Effect of dietary EPA and DHA on murine blood and liver fatty acid profile and liver oxylipin pattern depending on high and low dietary n6-PUFA†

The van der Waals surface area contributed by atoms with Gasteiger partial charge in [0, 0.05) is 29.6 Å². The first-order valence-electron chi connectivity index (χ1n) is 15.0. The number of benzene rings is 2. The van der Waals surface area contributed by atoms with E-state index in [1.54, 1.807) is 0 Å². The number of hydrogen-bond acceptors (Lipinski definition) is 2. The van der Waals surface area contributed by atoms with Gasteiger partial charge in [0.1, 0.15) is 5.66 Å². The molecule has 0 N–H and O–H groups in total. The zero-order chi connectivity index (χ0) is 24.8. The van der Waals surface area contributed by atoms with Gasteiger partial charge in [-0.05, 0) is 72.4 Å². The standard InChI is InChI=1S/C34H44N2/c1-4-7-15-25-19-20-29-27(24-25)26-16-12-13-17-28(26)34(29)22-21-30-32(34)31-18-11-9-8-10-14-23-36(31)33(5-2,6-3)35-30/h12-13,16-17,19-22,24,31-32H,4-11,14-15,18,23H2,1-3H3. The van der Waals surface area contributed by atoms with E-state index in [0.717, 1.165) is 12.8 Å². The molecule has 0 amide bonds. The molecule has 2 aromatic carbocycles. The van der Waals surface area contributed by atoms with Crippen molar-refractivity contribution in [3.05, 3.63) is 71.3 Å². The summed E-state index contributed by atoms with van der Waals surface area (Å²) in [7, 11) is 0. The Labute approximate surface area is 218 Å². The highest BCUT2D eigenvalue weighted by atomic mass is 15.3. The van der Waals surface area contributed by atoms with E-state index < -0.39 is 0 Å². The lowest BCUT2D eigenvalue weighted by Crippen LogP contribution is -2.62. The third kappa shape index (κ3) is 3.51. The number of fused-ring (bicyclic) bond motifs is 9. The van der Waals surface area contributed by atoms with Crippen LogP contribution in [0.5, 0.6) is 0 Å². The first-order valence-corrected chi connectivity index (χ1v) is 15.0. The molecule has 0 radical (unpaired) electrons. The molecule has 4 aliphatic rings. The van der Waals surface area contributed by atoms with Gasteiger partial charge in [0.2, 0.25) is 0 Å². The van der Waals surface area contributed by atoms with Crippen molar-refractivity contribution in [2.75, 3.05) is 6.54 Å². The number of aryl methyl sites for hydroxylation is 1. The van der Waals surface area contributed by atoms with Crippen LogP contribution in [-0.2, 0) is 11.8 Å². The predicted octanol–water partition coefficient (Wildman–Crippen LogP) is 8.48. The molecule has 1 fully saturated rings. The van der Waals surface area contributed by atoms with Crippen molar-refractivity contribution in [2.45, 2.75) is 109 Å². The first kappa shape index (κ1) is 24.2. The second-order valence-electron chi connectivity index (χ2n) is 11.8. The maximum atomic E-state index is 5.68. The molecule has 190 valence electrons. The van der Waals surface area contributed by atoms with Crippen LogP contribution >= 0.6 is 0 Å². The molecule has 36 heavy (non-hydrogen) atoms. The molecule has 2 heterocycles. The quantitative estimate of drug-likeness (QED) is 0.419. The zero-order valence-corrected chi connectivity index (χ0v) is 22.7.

The intake of long-chain n3-polyunsaturated fatty acids (PUFA), which are associated with beneficial health effects, is low in the Western diet, while the portion of dietary n6-PUFA and hence the n6/n3-PUFA ratio is high. Strategies to improve the n3-PUFA status are n3-PUFA supplementation and/or lowering n6-PUFA intake. In the present study, mice were fed with two different sunflower oil-based control diets rich in linoleic (n6-high) or oleic acid (n6-low), either with low n3-PUFA content (∼0.02%) as control or with ∼0.6% eicosapentaenoic acid (EPA) or docosahexaenoic acid (DHA). The n6-low diet had only little or no effect on levels of arachidonic acid (ARA) and its free oxylipins in liver tissue. Supplementation with EPA or DHA lowered ARA levels with an effect size of n6-high < n6-low. Blood cell %EPA + DHA reached >8% and >11% in n6-high and n6-low groups, respectively. Elevation of EPA levels and EPA derived oxylipins was most pronounced in n6-low groups in liver tissue, while levels of DHA and DHA derived oxylipins were generally unaffected by the background diet. While the n6-low diet alone had no effect on blood and liver tissue ARA levels or n3-PUFA status, a supplementation of EPA or DHA was more effective in combination with an n6-low diet. Thus, supplementation of long-chain n3-PUFA combined with a reduction of dietary n6-PUFA is the most effective way to improve the endogenous n3-PUFA status.